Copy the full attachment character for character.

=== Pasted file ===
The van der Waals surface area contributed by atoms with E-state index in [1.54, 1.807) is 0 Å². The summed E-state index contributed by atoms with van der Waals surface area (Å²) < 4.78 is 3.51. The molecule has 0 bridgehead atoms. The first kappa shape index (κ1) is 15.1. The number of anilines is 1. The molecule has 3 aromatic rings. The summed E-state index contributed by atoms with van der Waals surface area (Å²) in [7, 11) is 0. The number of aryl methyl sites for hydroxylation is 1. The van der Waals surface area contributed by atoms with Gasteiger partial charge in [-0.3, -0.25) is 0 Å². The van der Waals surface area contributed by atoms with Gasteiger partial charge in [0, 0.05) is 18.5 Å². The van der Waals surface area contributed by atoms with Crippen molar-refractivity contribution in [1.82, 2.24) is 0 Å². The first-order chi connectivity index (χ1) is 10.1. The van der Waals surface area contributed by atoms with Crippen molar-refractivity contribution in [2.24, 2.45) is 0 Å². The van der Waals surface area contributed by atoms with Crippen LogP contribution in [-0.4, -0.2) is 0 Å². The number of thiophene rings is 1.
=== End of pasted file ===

The van der Waals surface area contributed by atoms with E-state index in [1.54, 1.807) is 0 Å². The summed E-state index contributed by atoms with van der Waals surface area (Å²) < 4.78 is 3.51. The molecule has 0 bridgehead atoms. The first kappa shape index (κ1) is 15.1. The number of anilines is 1. The molecule has 3 aromatic rings. The summed E-state index contributed by atoms with van der Waals surface area (Å²) in [7, 11) is 0. The number of aryl methyl sites for hydroxylation is 1. The van der Waals surface area contributed by atoms with Gasteiger partial charge in [-0.3, -0.25) is 0 Å². The van der Waals surface area contributed by atoms with Gasteiger partial charge in [0, 0.05) is 18.5 Å². The van der Waals surface area contributed by atoms with Crippen molar-refractivity contribution in [1.82, 2.24) is 0 Å². The first-order chi connectivity index (χ1) is 10.1. The van der Waals surface area contributed by atoms with Crippen molar-refractivity contribution in [2.24, 2.45) is 0 Å². The van der Waals surface area contributed by atoms with Crippen LogP contribution in [-0.4, -0.2) is 0 Å². The number of thiophene rings is 1.